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This is one of my favourite soups – ‘Suan la tang’ means ‘sour hot soup’. Originating from the Sichuan province, this dish uses plenty of chillies and black rice vinegar for the ‘sour’. You can vary the recipe to your taste and adjust the amount of chillies to your preference. You could also omit the chicken strips if you are vegetarian. I love this soup; it is earthy from the fragrant Chinese mushrooms and very warming on a cold winter’s day. Forget instant noodles – this is a fast and healthier alternative.


  • For the soup base

  • 1 tablespoon groundnut oil

  • 2 handfuls fresh shitake mushrooms, sliced or 1 small handful of dried Chinese mushrooms, pre-soaked and sliced

  • 2.5cm/1 inch piece of fresh root ginger, peeled and thinly sliced

  • 1 red chilli, deseeded and finely chopped

  • 1 tablespoon shaoshing rice wine or dry sherry

  • 700ml vegetable stock

  • 1 small tin bamboo shoots, drained and rinsed

  • 1 tablespoon cornflour blended with 2 tablespoons cold water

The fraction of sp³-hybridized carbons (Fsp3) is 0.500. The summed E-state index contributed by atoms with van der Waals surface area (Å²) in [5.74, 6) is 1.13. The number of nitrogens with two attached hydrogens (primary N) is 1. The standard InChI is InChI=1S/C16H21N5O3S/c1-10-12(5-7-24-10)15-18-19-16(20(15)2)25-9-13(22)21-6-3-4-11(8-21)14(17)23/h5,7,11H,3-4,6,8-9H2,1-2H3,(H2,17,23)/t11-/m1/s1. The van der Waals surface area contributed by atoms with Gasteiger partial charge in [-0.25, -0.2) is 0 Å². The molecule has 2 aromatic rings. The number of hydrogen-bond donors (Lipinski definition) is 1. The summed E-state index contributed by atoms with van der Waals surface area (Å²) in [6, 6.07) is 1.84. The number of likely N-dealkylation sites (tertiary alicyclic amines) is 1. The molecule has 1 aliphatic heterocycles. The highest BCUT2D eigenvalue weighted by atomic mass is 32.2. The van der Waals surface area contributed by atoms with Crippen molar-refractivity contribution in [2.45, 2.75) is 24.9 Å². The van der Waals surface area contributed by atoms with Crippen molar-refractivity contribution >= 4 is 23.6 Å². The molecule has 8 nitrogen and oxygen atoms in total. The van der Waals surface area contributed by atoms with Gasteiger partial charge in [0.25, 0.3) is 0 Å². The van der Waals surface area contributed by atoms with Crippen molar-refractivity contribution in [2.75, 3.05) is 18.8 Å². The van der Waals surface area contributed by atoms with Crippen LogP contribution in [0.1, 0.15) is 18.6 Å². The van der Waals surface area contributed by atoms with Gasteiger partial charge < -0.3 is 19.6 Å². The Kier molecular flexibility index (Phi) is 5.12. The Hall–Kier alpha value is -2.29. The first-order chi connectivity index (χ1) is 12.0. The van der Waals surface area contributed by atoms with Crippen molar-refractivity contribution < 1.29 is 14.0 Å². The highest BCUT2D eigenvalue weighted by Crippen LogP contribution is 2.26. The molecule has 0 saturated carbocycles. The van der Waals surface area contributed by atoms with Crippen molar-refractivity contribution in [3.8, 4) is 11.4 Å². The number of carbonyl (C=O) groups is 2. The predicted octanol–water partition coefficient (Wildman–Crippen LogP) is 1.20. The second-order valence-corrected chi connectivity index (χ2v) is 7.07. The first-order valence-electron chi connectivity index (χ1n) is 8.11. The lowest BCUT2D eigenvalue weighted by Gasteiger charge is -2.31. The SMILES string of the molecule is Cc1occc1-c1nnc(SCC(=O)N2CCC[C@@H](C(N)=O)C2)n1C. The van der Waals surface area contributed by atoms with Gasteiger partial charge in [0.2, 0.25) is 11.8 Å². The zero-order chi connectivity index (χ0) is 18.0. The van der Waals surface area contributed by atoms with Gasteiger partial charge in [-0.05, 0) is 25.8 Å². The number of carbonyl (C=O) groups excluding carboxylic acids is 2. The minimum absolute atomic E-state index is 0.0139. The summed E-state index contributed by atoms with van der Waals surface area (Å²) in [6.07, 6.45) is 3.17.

• 1 tablespoon light soy sauce

  • 1 tablespoon dark soy sauce

  • 1 tablespoon Chinkiang black rice vinegar or balsamic vinegar

  • Pinch of ground white pepper

  • For the pots

  • 200g cooked egg noodles

  • 2 small handfuls beansprouts

  • 8 fresh babycorn, sliced

  • 1 spring onion, sliced

  • 100g shredded cooked chicken


  • 1.

    Heat a wok over high heat, add the oil and then stir fry the ginger and mushrooms until softened. Add the chilli, shaoshing rice wine, hot vegetable stock, bamboo shoots and the

  • 2.

    Seasonings. Bring to the boil, thicken with cornflour and set to one side on a low heat.

  • 3.

    In some plastic pots - layer some cooked egg noodles, raw beansprouts, raw sliced babycorn and spring onions. Top with shredded chicken. Then spoon plenty of the soup base over the

  • 4.

    Ingredients. Give the noodle pot or bowl a good stir and eat immediately.



  • To help vegetables cook in the wok, add a splash or two of water to help create some “steam” whilst stir frying.

  • Use msg free products where possible.

  • Groundnut oil can be substituted with vegetable oil, sunflower oil or corn oil.

  • A large number of dishes can be adapted to suit vegetarians. Look out for where you can substitute the meat for tofu or vegetables and use vegetarian sauces.

  • Use low sodium soy sauce where possible
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